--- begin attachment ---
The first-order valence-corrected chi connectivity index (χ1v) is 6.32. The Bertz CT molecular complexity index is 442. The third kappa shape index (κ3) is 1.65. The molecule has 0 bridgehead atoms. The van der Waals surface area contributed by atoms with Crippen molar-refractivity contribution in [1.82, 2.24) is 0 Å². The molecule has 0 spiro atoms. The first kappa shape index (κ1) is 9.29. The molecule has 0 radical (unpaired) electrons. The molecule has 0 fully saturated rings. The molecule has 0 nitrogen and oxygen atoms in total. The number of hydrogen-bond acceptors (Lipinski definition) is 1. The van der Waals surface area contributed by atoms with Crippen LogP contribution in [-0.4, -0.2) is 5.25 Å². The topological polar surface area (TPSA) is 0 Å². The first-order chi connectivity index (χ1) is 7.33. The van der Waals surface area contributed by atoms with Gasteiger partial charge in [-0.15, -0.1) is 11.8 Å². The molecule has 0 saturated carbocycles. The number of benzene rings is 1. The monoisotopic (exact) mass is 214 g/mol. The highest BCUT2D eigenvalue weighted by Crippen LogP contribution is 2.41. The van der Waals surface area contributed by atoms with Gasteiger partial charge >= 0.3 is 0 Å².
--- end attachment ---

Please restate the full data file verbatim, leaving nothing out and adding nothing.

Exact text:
The first-order valence-corrected chi connectivity index (χ1v) is 6.32. The Bertz CT molecular complexity index is 442. The third kappa shape index (κ3) is 1.65. The molecule has 0 bridgehead atoms. The van der Waals surface area contributed by atoms with Crippen molar-refractivity contribution in [1.82, 2.24) is 0 Å². The molecule has 0 spiro atoms. The first kappa shape index (κ1) is 9.29. The molecule has 0 radical (unpaired) electrons. The molecule has 0 fully saturated rings. The molecule has 0 nitrogen and oxygen atoms in total. The number of hydrogen-bond acceptors (Lipinski definition) is 1. The van der Waals surface area contributed by atoms with Crippen LogP contribution in [-0.4, -0.2) is 5.25 Å². The topological polar surface area (TPSA) is 0 Å². The first-order chi connectivity index (χ1) is 7.33. The van der Waals surface area contributed by atoms with Gasteiger partial charge in [-0.15, -0.1) is 11.8 Å². The molecule has 0 saturated carbocycles. The number of benzene rings is 1. The monoisotopic (exact) mass is 214 g/mol. The highest BCUT2D eigenvalue weighted by Crippen LogP contribution is 2.41. The van der Waals surface area contributed by atoms with Gasteiger partial charge >= 0.3 is 0 Å².